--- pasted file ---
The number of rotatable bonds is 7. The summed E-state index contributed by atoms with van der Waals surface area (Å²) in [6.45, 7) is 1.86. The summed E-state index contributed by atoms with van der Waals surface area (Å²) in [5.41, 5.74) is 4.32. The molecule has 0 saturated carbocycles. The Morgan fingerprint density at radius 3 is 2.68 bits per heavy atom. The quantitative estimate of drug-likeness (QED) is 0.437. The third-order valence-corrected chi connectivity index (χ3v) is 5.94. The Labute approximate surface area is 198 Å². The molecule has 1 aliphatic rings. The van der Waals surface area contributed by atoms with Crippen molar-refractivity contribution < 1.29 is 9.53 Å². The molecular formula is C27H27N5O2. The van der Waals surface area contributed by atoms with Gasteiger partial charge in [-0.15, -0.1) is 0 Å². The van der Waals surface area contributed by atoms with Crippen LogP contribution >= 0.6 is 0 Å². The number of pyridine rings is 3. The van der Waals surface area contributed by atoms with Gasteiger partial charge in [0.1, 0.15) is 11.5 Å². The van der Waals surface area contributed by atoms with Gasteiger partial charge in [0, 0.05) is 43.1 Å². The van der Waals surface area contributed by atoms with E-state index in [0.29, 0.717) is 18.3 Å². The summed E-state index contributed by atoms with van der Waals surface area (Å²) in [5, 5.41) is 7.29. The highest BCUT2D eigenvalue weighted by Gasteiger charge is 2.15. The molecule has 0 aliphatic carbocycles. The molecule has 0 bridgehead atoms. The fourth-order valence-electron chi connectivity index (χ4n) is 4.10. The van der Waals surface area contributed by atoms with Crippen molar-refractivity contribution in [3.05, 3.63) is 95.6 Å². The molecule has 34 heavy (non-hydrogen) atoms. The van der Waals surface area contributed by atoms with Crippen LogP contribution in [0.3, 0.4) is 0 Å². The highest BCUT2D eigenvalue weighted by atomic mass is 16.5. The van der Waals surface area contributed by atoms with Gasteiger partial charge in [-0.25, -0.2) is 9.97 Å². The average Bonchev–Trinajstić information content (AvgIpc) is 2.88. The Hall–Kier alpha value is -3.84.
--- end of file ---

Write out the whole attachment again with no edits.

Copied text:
The number of rotatable bonds is 7. The summed E-state index contributed by atoms with van der Waals surface area (Å²) in [6.45, 7) is 1.86. The summed E-state index contributed by atoms with van der Waals surface area (Å²) in [5.41, 5.74) is 4.32. The molecule has 0 saturated carbocycles. The Morgan fingerprint density at radius 3 is 2.68 bits per heavy atom. The quantitative estimate of drug-likeness (QED) is 0.437. The third-order valence-corrected chi connectivity index (χ3v) is 5.94. The Labute approximate surface area is 198 Å². The molecule has 1 aliphatic rings. The van der Waals surface area contributed by atoms with Crippen molar-refractivity contribution < 1.29 is 9.53 Å². The molecular formula is C27H27N5O2. The van der Waals surface area contributed by atoms with Gasteiger partial charge in [-0.15, -0.1) is 0 Å². The van der Waals surface area contributed by atoms with Crippen LogP contribution >= 0.6 is 0 Å². The number of pyridine rings is 3. The van der Waals surface area contributed by atoms with Gasteiger partial charge in [0.1, 0.15) is 11.5 Å². The van der Waals surface area contributed by atoms with Gasteiger partial charge in [0, 0.05) is 43.1 Å². The van der Waals surface area contributed by atoms with E-state index in [0.29, 0.717) is 18.3 Å². The summed E-state index contributed by atoms with van der Waals surface area (Å²) in [5, 5.41) is 7.29. The highest BCUT2D eigenvalue weighted by Gasteiger charge is 2.15. The molecule has 0 aliphatic carbocycles. The molecule has 0 bridgehead atoms. The fourth-order valence-electron chi connectivity index (χ4n) is 4.10. The van der Waals surface area contributed by atoms with Crippen molar-refractivity contribution in [3.05, 3.63) is 95.6 Å². The molecule has 34 heavy (non-hydrogen) atoms. The van der Waals surface area contributed by atoms with Crippen LogP contribution in [0.3, 0.4) is 0 Å². The highest BCUT2D eigenvalue weighted by atomic mass is 16.5. The van der Waals surface area contributed by atoms with Gasteiger partial charge in [-0.25, -0.2) is 9.97 Å². The average Bonchev–Trinajstić information content (AvgIpc) is 2.88. The Hall–Kier alpha value is -3.84.